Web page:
Format: Three-Disc DVD
Starring: Adam Ferrara, Tanner Foust, Rutledge Wood
Studio: BBC America
Review by: Bill Jones
If you’re the type of person who loves extremely fast and exotic vehicles, love sitting around watching gorgeously shot car porn of them AND enjoy three dues dragging it out and making terrible jokes while you’re watching, then Top Gear’s reinvention in the United States by BBC America is just for you.
It starts out with the right idea — a car show by fans of cars for fans of cars, on which said awesome cars are put through the ringer for challenges, stunts and, of course, races for top lap times, with faceless driver The Stig handling these portions of the show. In addition, the show offers a segment called “Big Star, Small Car,” during which celebrities cruise the track in a small Subaru to compete for the best lap time. All of that is fantastic, and the show is shot and edited in an engaging manner.
What is not so fantastic are the hosts — Adam Ferrara, Tanner Foust and Rutledge Wood. While they may very well know their shit when it comes to cars, Wood is usually the only one showing a really glimmer of being interested in what he’s doing, and unfortunately most of the time the show just uses him to make jokes about his “quirky” personality.
Actually, most of the time the show just tries too hard in its dialogue. Whether the material is completely scripted or ad-libbed by these wannabe comedians, it plays terribly. Along with the fact that it feels dragged out and would have been served just fine by a half-hour format, these guys do everything in their power to make the car porn experience more like three hack comedians performing in front of car footage.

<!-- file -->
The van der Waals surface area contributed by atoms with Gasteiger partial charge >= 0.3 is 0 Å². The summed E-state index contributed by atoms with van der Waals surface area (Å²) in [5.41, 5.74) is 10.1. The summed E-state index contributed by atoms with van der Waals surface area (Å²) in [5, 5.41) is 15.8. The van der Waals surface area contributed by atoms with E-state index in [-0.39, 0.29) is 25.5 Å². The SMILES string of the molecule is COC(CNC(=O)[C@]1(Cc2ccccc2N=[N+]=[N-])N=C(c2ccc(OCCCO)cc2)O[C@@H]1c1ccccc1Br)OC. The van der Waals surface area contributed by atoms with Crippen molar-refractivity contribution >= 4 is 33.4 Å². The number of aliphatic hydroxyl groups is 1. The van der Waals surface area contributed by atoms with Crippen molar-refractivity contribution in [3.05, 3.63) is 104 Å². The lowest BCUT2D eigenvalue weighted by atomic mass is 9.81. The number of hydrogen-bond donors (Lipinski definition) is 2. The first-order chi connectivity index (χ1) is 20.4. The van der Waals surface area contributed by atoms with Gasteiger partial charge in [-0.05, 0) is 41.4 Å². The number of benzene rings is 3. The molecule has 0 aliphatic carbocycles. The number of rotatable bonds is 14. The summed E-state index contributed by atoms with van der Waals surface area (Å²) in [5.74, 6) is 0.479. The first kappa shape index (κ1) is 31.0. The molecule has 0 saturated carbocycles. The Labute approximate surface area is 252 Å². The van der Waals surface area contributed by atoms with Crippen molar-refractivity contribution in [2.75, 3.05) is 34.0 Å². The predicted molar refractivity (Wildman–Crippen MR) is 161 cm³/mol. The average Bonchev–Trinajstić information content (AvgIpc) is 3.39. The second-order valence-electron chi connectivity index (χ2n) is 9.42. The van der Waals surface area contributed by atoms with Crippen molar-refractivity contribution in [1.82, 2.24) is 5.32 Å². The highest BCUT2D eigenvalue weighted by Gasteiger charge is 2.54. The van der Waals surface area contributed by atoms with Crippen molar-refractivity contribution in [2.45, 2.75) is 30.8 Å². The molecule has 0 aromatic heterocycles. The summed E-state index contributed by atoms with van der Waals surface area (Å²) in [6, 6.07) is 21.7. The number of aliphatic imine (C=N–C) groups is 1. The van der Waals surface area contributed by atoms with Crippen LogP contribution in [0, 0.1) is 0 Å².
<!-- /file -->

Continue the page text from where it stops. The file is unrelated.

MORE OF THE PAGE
The Complete First Season DVD contains all 10 episodes, which means eight full-format episodes, a special on “America’s Toughest Trucks” and a “Best of Top Gear: Season 1” finale that’s basically a recap of the first nine episodes. Ultimately, it’s very few episodes for a full season, while each individual episode feels way overblown.
There is also an audio commentary, but only on one episode (thought that may be a blessing) and an extras reel that clocks in at approximately 12 minutes. Again, maybe less is more in this case, but for diehards looking to pick this up on DVD, it’s a rather slim package, despite its three discs.
For more info, bbcamerica.com
Pads & Panels received a copy of the DVD courtesy of the studio for review purposes.